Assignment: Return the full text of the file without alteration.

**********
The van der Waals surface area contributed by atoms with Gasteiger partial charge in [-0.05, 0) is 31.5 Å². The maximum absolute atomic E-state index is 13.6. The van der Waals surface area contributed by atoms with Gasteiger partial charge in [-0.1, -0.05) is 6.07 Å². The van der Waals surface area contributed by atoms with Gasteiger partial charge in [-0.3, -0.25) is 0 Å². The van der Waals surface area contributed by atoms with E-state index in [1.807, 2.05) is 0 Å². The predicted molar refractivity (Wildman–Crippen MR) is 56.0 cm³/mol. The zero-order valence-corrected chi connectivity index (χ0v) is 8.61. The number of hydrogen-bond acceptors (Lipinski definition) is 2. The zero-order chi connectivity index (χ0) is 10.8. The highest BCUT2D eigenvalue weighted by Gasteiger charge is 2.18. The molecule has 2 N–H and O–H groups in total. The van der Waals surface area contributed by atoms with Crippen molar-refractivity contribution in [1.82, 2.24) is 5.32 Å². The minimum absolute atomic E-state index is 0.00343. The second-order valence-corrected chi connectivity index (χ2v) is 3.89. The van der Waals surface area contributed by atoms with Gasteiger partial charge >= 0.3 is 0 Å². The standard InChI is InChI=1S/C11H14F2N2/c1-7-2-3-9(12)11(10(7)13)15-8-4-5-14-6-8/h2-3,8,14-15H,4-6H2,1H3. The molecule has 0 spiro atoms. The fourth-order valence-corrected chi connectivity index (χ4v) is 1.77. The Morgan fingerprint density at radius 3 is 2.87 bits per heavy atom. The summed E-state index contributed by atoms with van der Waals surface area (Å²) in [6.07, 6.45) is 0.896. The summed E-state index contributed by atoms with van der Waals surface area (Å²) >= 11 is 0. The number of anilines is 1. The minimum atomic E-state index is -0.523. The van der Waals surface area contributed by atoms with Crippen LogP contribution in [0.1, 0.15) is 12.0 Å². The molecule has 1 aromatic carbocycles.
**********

The van der Waals surface area contributed by atoms with Gasteiger partial charge in [-0.05, 0) is 31.5 Å². The maximum absolute atomic E-state index is 13.6. The van der Waals surface area contributed by atoms with Gasteiger partial charge in [-0.1, -0.05) is 6.07 Å². The van der Waals surface area contributed by atoms with Gasteiger partial charge in [-0.3, -0.25) is 0 Å². The van der Waals surface area contributed by atoms with E-state index in [1.807, 2.05) is 0 Å². The predicted molar refractivity (Wildman–Crippen MR) is 56.0 cm³/mol. The zero-order valence-corrected chi connectivity index (χ0v) is 8.61. The number of hydrogen-bond acceptors (Lipinski definition) is 2. The zero-order chi connectivity index (χ0) is 10.8. The highest BCUT2D eigenvalue weighted by Gasteiger charge is 2.18. The molecule has 2 N–H and O–H groups in total. The van der Waals surface area contributed by atoms with Crippen molar-refractivity contribution in [1.82, 2.24) is 5.32 Å². The minimum absolute atomic E-state index is 0.00343. The second-order valence-corrected chi connectivity index (χ2v) is 3.89. The van der Waals surface area contributed by atoms with Gasteiger partial charge >= 0.3 is 0 Å². The standard InChI is InChI=1S/C11H14F2N2/c1-7-2-3-9(12)11(10(7)13)15-8-4-5-14-6-8/h2-3,8,14-15H,4-6H2,1H3. The molecule has 0 spiro atoms. The fourth-order valence-corrected chi connectivity index (χ4v) is 1.77. The Morgan fingerprint density at radius 3 is 2.87 bits per heavy atom. The summed E-state index contributed by atoms with van der Waals surface area (Å²) in [6.07, 6.45) is 0.896. The summed E-state index contributed by atoms with van der Waals surface area (Å²) >= 11 is 0. The number of anilines is 1. The minimum atomic E-state index is -0.523. The van der Waals surface area contributed by atoms with Crippen LogP contribution in [0.1, 0.15) is 12.0 Å². The molecule has 1 aromatic carbocycles.